How to Withdraw From College

How to Withdraw From College
  • Opening Intro -

    College students that wish to withdraw from college may do so at any time.

    The requirements for withdrawing vary from institution to institution, but it is common for students to be required to put their request in writing.


If you plan on leaving your school, the following are the steps to take as you prepare to make your exit.

Step No. 1 — Personal Introspection

What reasons do you have for leaving college? Even if your college does not ask you this question, it is something you should ask of yourself.

If your reasons are strictly financial, make an appointment with financial aid to explain your plight. Your college may be able to work something out with you, enabling you to stay in school. If your reason has everything to do with adjusting to the school, a visit with a college counselor can help you.

Once you are satisfied with your reason for leaving, then consider what you will do once you withdraw.

Step No. 2 — College Requirements

Learn what you must do to officially withdraw from college. Keep in mind that if you withdraw in the middle of the semester, notice of withdrawal may result in a grade of “W” on your transcripts. For instance, at the University of Pennsylvania, leaving after the fifth week of the semester will result in the “W” grade.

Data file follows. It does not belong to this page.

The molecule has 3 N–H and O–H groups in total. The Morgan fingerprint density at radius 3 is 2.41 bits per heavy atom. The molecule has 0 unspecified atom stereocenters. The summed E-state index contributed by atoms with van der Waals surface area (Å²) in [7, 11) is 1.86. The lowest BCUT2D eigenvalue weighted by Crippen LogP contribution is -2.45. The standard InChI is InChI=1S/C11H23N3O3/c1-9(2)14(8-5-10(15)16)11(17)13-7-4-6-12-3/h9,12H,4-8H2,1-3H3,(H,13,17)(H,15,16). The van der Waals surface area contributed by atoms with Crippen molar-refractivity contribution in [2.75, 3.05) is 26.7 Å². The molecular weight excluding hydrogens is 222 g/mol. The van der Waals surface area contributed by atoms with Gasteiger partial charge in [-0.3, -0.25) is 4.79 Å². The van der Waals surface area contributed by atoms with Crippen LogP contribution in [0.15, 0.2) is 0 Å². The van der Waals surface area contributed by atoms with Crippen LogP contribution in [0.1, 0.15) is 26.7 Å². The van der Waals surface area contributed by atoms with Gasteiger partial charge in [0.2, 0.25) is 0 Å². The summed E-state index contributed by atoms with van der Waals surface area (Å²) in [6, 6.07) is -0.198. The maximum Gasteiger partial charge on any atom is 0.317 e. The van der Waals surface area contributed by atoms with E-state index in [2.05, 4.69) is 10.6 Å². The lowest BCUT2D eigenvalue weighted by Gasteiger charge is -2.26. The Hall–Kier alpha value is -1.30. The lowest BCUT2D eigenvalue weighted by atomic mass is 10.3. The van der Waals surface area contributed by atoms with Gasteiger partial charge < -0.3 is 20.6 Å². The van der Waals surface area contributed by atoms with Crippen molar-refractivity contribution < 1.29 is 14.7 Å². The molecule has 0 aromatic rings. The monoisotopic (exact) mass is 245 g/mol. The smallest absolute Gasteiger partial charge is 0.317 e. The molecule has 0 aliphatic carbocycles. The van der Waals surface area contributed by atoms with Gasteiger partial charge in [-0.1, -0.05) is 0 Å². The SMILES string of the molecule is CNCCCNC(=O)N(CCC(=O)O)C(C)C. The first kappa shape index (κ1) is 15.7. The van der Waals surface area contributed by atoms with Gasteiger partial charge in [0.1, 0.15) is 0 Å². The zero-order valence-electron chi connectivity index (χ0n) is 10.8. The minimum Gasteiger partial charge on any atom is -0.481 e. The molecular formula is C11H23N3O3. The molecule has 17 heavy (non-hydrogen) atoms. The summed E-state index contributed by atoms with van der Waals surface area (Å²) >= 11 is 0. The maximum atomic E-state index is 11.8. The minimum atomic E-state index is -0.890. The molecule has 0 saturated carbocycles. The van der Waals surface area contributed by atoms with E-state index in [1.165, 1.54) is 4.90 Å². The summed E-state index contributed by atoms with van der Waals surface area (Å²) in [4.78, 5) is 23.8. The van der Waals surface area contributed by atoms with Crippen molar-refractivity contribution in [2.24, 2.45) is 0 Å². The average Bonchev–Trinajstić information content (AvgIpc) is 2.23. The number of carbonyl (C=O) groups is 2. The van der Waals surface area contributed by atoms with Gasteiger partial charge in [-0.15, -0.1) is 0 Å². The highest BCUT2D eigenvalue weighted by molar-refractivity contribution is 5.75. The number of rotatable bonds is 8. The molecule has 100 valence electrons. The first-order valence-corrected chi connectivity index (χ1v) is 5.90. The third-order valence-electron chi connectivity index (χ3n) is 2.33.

Your college has its own rules for withdrawing. Contact your college’s registration office to learn the correct procedure and follow the same. You should know that once your withdrawal has been accepted your student ID/pass will be deactivated. Also, your student loan lenders will be notified.

Step No. 3 — Assemble Your Paperwork

Your college most likely has an academic withdrawal form that must be filled out. On it you will identify the type of withdrawal being pursued: a leave of absence, a dropped class or a full withdrawal.

You may also be required to include a brief letter outlining your intent. In that letter you should state the reason why you are leaving. If that reason includes your intent to transfer, then say so. You will need to work on transferring college credits separately.

Step No. 4 — Submit Your Paperwork

When your paperwork has been assembled, then submit same to the appropriate department. Some colleges require an exit interview where your college ID will be returned, your dorm room inspected and outstanding payments handled.

Once the withdrawal process has been completed, obtain your copy of the form. Your copy should be signed and stamped by the college. Keep it with all your important information.

Withdrawal Considerations

Students that withdraw from college and have a scholarship should notify the financial aid department directly of that decision. Similar notification should be given for recipients of the federal Pell Grant.

See AlsoShould You Transfers to a Different College?


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Categories: Academics